Saturday, April 29, 2017

"Fire in the Wind" by Judy Bruce

NEW RELEASE and EXCERPT
Fire in the Wind
(Wind Series Book 4)
by Judy Bruce


This is the fifth in our special series on author Judy Bruce. Today we feature Fire in the Wind, the fourth book in the Wind Series. The author stops by to share an excerpt from the book. Keep an eye out for my review, coming soon. Also available: Voices in the Wind (read my blog post), Alone in the Wind (read my blog post), and Cries in the Wind (read my blog post).


For another book by this author, please check out my blog post on Death Steppe: A World War II Novel.

Description
The fourth story in the Wind Series finds Megan outraged by a cross burning on her land, and she forms the Night Posse and then strikes back. Meanwhile, she is saddened by the tragic illness of her dear friend, James. After her new boyfriend is killed, she is jailed for his murder. Later she fights to the death in the darkness against an avenger. An undercover cop pursues her. When a dying James attempts to end his life, Megan is forced to act.

Excerpt
Chapter 1
I died once, but only for a minute or so. Still, it should rank with distinction in the category of unusual circumstances. I’ve also killed four men in the last four years, which must be a record for Nebraska attorneys under the age of thirty. But I planned to stay out of trouble—I failed in the past and it cost me dearly. Yet calamity came even faster than I expected.
Starting at dawn on Sunday, a disturbance tormented me—the sense of foreboding in my guts persisted throughout the day and into the evening. After a delicious supper I barely tasted, portent began to pulse through my arteries. So I set out for my “backyard,” as I called it. Five miles of rugged land north of my house stretched before me, pocked with peculiar land forms. I passed over a grassy mound named Rufus located half a football field from the house then weaved through the five small buttes dubbed the Seven Dwarfs, located southwest of a bluff called Big Leo. The second year of the drought kept the soil beneath the gray-green buffalo grass crusty hard. What was bothering me?
A prairie dog popped his head out of his hole, barked at me, and then disappeared. I turned to face the early August wind, waiting for answers, but none came. I didn’t even hear Beverly Wilson, my neighbor whom I had loved like a mother in the absence of my own. Why didn’t I hear her soothing voice? I jogged over to Big Leo and climbed the east slope. Once atop the bluff, I stood by the Fort, the small hut of wood framing and glass windows that my Uncle Bill and others built for me last December.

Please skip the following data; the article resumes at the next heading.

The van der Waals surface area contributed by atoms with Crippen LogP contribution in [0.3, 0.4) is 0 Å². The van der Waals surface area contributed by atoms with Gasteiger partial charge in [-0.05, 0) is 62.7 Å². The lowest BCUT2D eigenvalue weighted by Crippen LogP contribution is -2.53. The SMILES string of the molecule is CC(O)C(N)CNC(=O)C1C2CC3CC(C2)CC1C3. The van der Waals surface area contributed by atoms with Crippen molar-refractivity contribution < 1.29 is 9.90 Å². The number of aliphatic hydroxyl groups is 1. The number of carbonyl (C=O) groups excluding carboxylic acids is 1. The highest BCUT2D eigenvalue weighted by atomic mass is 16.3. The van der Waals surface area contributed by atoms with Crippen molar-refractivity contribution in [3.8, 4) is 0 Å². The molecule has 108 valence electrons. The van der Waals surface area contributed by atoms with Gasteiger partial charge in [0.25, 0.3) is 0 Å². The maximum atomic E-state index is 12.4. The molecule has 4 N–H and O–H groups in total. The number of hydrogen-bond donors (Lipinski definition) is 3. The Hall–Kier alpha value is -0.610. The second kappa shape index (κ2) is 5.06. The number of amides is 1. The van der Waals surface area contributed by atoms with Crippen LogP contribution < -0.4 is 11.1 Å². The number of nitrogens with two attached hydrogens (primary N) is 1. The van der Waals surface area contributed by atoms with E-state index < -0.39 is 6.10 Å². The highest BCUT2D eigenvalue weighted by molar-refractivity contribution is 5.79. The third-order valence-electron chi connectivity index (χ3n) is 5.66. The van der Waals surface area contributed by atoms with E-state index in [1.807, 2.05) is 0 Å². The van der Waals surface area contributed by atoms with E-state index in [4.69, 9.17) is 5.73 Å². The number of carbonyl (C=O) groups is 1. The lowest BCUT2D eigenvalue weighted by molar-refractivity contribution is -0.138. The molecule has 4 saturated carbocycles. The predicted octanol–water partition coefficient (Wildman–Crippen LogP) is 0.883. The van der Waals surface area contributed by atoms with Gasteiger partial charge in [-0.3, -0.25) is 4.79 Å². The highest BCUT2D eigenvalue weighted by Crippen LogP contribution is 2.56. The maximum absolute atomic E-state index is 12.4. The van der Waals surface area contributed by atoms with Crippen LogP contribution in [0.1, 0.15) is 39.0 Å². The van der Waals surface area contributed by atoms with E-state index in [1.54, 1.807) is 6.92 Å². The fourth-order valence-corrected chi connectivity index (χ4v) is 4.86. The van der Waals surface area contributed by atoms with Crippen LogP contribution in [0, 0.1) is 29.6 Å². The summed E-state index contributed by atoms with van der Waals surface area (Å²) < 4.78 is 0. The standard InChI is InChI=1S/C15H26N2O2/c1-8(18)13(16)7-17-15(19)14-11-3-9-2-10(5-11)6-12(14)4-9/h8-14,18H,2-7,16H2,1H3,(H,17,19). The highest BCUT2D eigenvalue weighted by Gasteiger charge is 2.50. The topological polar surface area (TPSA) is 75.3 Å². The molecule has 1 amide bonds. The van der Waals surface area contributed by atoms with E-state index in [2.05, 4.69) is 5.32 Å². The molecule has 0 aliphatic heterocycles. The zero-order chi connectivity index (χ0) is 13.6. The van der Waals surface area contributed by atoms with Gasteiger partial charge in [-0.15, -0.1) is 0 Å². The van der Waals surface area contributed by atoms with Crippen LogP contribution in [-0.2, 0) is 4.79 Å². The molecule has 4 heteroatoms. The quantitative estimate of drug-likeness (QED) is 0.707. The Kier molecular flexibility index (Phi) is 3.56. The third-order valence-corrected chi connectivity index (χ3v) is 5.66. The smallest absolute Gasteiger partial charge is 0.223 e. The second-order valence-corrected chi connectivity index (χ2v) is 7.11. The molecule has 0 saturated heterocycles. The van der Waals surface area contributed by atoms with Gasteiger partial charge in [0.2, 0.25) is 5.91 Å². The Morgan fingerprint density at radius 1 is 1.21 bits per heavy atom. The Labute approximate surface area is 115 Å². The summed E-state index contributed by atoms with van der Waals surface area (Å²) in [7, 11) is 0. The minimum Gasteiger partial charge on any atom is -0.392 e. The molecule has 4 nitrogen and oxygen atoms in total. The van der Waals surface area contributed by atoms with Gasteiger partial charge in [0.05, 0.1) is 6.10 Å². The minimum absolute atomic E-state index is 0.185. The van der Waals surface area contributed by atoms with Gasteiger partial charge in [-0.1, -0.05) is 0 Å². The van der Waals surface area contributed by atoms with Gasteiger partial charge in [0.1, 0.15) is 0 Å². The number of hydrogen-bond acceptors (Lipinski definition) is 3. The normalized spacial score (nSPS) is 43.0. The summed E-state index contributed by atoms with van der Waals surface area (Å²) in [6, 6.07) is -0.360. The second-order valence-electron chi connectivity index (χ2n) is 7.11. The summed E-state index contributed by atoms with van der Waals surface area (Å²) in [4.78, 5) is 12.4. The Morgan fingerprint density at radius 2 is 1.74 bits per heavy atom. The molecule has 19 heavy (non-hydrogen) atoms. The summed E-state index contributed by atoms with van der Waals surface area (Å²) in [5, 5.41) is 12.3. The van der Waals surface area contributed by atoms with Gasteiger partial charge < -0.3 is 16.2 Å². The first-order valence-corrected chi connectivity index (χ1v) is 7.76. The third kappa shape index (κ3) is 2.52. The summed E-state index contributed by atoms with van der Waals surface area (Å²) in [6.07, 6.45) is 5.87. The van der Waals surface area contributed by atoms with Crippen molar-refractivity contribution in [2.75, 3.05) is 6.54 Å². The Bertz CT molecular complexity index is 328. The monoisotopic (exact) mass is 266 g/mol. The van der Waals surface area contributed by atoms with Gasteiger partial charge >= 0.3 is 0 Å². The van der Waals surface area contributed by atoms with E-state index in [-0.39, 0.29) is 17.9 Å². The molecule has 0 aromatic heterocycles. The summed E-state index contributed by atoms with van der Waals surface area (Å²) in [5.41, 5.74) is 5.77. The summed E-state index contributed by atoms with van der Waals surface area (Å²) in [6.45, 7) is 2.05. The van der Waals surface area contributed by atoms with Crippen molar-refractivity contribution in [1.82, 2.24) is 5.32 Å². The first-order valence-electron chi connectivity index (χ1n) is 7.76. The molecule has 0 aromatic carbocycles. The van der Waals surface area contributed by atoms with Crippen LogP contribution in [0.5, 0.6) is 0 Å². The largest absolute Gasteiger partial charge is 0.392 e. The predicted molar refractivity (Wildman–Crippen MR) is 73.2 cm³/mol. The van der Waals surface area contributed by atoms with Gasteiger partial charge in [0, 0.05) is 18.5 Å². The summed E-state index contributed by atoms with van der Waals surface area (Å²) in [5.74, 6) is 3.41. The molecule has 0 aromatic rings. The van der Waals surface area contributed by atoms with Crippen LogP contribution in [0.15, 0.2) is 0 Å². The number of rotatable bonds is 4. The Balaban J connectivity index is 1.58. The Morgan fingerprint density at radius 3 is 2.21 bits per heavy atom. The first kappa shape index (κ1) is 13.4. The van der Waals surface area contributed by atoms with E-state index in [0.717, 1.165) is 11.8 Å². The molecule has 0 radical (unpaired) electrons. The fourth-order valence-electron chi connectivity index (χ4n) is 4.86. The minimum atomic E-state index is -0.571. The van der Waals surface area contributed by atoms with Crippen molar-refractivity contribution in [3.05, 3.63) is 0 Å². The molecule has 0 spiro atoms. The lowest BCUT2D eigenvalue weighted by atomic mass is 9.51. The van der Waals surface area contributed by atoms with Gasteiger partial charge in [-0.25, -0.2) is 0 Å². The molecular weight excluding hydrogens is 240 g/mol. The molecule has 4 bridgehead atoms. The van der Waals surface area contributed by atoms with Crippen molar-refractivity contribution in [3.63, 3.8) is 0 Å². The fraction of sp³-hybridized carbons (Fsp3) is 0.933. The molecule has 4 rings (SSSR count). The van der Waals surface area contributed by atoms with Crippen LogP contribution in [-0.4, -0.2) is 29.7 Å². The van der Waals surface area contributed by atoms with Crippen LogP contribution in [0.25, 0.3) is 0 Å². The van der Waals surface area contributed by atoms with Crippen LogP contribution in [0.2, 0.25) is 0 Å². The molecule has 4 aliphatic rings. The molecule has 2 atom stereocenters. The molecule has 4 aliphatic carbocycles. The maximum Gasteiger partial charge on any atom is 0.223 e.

Then it struck me—the door was unlocked. The inside was void of much besides benches for me and my guests to use in the winter to keep out of the sting of the gusting north wind. I examined the lock, which did show scratches around the keyhole; it was probably an easy lock to pick. This unsecured door could be meaningless, but my roiling guts argued back. So I spent a half hour searching for answers. Using the binoculars I stored under one of the seats, I first scanned the Beast, a larger bluff to the north; Pooper’s Canyon, a dry ditch near the Wilson property to the west; Raccoon Creek, a shallow stream marked by cottonwoods that cut through dry earth to the west; and finally Miss Gulch, a deep, dry gully to the northwest. I loved this scraggily wasteland, replete with cherished memories of my childhood with Derek and Vonny Wilson. Yet it was also a place that haunted me from my earliest days here as a toddler, with eerie voices in the wind that tortured me with longing. It worried me that a new, disturbing event might scar my land.
Back home, my mother, Elizabeth, known as Beth to most, but Mom only to me, asked, “Trouble?” I nodded. Uncle Bill dropped his head into his chest and my Lakota housekeeper, Patty, murmured and rubbed her temples.
“God above,” said my mom.
I called State Patrol Officer Warren Merritt on his cell phone. We’d been though several “incidents” together. When I told him something was wrong, he knew to respond with alarm. “What do you think it is?” Merritt asked.
“I don’t know, but I think it’s here at my house or probably out to the north.”
“Lordy, Megan, you’ve been through enough. I’m off today, but I’ll get a cruiser and take a drive around the area. Promise me you’ll stay inside.”
“Gotcha.”
“And call your uncle.” “Oh, Bill is standing right here. He knows I’m agitated.”
“Okay, I’ll be in touch.”
I set my phone on the kitchen counter as I felt the stares of my uncle, my mom, Patty, and my war vet boyfriend, Zane. All I could say was, “Something…I don’t know what…but something.” That failed to mollify them. Uncle Bill began scratching his late day whiskers with both hands. Patty, here on her day off, left and returned with four flashlights. Mom and Zane just stared at me, waiting.
I turned from their gazes to call Bo Schnitzel, the Dexter deputy on duty. He promised to check the Cowpoke, the Dexter tavern, Custer’s diner, and Spittle’s, formerly the Pizza Shoppe, to find out who was in town and who might be looking for trouble. My next door neighbor James Wilson knew me even better than Merritt or Bo—he brought his shotgun.
In time, we settled in the family room and turned on the Sunday night baseball game as twilight deepened into darkness. Suddenly, Barnaby and Traddles, James and Bill’s dogs, began barking. With the family room curtains open, we saw it as soon as it started.
I jumped up from the sofa. “What the hell?”
Mom called the police while Bill dialed his cowhands and friends. Zane and I rushed out to the patio.
“My God! I don’t believe this!” he said.
I dashed back into the house and took James by the shoulders. “James, I need you to stay here, no matter what. Please. Guard my house. Barnaby will guard yours.” Benumbed, he just stared at me. Then to Patty I said, “Tackle him if he leaves.”
After retrieving my Glock from the study, I grabbed two flashlights. Out on the patio, I handed one to Zane. Under the rear porch light, Bill was hooking up the back yard hose. The horror of the scene atop Rufus caught my breath.
God Almighty! A burning cross.
“Zane, go to the right!” I yelled as I headed to the west side of the knoll.